Article from CruiseIndustryNews.com
New recommendations from a panel of medical and scientific experts say that by relentlessly focusing on prevention and other measures, including the testing of guests and crew, public health risks associated with the pandemic can be mitigated in a cruise ship environment, according to a joint project from Royal Caribbean Cruises and Norwegian Cruise Line Holdings.
The Healthy Sail Panel submitted its recommendations today to the U.S. Centers for Disease Control and Prevention (CDC), in response to a CDC request for public comment that will be used to inform future public health guidance and preventative measures relating to travel on cruise ships.
The Healthy Sail Panel's 65-plus-page report includes 74 detailed best practices to protect the public health and safety of guests, crew and the communities where cruise ships call, according to a statement.
Recommendations include testing, the use of face coverings, and enhanced sanitation procedures on ships and in terminals.
The Panel is chaired by Governor Mike Leavitt, former U.S. Secretary of Health and Human Services, and Dr. Scott Gottlieb, former commissioner of the U.S. Food and Drug Administration.
"The Healthy Sail Panel spent the last four months studying how to better protect the health and safety of guests and crew aboard cruise ships," said Dr. Gottlieb. "Taken as a comprehensive approach, we believe the Panel's robust public health recommendations will help inform strategies for a safe resumption of sailing."
Gov. Leavitt said: "This Panel undertook an ambitious, cross-disciplinary, public health examination to develop standards and guidelines that create the highest level of safety in the complex environment of a cruise ship. We studied the industry's experiences combating the pandemic – and we then incorporated the many lessons learned and advances made by medicine and science over the past six months. The Panel's recommendations are grounded in the best scientific and medical information available and are intended to meaningfully mitigate public health risks to those who sail."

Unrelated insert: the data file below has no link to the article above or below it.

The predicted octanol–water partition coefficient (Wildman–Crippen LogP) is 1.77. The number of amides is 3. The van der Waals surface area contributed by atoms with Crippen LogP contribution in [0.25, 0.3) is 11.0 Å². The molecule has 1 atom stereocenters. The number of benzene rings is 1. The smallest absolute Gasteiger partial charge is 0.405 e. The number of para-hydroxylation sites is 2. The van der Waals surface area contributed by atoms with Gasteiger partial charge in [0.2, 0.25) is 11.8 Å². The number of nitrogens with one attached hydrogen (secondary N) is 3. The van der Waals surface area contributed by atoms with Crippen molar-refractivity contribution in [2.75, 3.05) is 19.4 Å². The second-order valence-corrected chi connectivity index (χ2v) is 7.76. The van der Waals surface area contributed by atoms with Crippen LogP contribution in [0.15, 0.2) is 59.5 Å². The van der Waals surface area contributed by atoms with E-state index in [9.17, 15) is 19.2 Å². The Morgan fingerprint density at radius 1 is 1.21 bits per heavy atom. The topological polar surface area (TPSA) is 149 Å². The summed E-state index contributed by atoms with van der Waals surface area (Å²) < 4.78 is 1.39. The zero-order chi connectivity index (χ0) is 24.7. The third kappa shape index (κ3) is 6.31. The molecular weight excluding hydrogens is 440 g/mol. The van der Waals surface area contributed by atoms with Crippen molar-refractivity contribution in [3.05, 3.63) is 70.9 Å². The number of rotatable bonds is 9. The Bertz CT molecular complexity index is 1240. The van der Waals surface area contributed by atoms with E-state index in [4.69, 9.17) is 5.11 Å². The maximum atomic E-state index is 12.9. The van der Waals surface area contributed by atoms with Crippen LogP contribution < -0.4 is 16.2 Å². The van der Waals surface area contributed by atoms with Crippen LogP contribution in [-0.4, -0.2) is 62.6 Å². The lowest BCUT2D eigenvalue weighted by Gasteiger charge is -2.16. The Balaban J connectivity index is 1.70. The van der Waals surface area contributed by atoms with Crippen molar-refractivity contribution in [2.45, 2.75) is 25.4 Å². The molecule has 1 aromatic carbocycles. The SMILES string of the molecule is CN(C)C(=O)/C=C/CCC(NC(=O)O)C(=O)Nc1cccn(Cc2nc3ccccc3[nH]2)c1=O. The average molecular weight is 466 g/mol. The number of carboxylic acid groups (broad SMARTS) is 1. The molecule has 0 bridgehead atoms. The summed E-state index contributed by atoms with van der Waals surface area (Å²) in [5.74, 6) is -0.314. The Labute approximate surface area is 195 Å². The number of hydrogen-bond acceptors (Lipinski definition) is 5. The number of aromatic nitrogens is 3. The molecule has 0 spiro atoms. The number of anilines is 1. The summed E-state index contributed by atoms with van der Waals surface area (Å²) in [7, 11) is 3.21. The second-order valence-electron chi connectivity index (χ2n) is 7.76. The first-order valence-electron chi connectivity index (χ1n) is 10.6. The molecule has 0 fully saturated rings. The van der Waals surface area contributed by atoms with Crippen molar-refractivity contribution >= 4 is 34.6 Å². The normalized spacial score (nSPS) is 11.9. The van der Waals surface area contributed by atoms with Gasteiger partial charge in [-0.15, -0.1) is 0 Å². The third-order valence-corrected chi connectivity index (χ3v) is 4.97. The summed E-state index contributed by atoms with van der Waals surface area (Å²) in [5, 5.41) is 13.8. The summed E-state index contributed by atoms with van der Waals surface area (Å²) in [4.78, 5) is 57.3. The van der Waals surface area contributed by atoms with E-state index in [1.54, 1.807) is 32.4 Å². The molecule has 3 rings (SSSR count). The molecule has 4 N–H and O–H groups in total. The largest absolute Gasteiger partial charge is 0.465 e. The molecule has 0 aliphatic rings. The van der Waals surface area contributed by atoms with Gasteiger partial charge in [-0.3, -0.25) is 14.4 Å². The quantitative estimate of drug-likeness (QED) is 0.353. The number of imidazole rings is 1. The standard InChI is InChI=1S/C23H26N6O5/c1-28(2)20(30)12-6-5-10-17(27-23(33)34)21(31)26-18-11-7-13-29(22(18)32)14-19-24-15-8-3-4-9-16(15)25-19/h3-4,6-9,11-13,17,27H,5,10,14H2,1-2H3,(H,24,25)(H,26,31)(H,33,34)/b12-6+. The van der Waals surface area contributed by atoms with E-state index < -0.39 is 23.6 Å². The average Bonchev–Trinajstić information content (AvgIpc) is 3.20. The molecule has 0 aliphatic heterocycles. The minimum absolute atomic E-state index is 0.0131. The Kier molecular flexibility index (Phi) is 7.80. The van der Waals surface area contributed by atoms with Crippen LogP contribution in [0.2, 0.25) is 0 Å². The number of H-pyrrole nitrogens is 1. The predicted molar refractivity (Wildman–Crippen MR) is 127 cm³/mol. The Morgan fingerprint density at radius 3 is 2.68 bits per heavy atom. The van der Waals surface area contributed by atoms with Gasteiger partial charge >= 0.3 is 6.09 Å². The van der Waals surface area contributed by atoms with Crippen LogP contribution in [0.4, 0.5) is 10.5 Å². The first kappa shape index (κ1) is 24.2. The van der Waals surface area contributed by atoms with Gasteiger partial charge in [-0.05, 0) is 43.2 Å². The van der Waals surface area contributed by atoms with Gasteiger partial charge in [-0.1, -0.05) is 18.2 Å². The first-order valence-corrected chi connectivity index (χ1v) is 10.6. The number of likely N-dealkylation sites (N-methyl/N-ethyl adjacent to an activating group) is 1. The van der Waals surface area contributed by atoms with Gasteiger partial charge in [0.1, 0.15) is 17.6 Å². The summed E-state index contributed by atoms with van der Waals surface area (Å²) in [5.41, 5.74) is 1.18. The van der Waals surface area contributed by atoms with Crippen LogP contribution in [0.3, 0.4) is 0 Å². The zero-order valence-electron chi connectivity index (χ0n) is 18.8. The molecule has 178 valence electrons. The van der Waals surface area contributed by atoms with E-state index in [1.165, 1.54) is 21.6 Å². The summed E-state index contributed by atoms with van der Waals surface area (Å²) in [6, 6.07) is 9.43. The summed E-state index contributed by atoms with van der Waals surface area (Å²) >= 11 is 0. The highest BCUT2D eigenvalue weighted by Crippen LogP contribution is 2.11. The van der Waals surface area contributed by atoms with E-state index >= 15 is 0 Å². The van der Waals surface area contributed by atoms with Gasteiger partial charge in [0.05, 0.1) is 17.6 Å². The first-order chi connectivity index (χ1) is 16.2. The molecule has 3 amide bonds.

"We understand our responsibility to act aggressively to protect the health and safety of our guests and crew, as well as the communities where we sail, and we asked the Panel to help us learn how to best live up to that responsibility," said Richard D. Fain, chairman and CEO of Royal Caribbean Group. "We were inspired by the depth of the Panel's work and their determination to help us establish the strongest protocols in the travel industry."
"The Healthy Sail Panel's recommendations are robust and comprehensive, and they reflect the intense focus the panelists brought to their work," said Frank Del Rio, president and CEO of Norwegian Cruise Line Holdings Ltd. "We know that both authorities around the globe and consumers expect cruise lines to provide the safest, healthiest vacations we can, and this work demonstrates our commitment to doing just that."
Fain and Del Rio said each company will use the Panel's recommendations to inform the development of new, detailed operating protocols, which will be submitted to the CDC and other authorities around the globe for review and approval.
The Panel's work is open sourced for others to incorporate in their protocols as well; Governor Leavitt and Dr. Gottlieb expressed appreciation that authorities and other cruise companies had already engaged in the Panel's work as observers.
The Healthy Sail Panel identified five areas of focus every cruise operator should address to improve health and safety for guests and crew, and reduce the risk of infection and spread of COVID-19 on cruise ships:
1. Testing, Screening and Exposure Reduction 2. Sanitation and Ventilation 3. Response, Contingency Planning and Execution 4. Destination and Excursion Planning 5. Mitigating Risks for Crew Members
In each category, the Healthy Sail Panel created practical and actionable recommendations to address specific safety concerns. Among the recommendations are key strategies such as:
• Taking aggressive measures to prevent SARS-CoV-2 from entering a ship through robust education, screening and testing of both crew and guests prior to embarkation • Reducing transmission via air management strategies and enhanced sanitation practices • Implementing detailed plans to address positive infection on board, including contingencies for onboard treatment, isolation and rapid evacuation and repatriation • Closely controlling shore excursions • Enhanced protection for crew members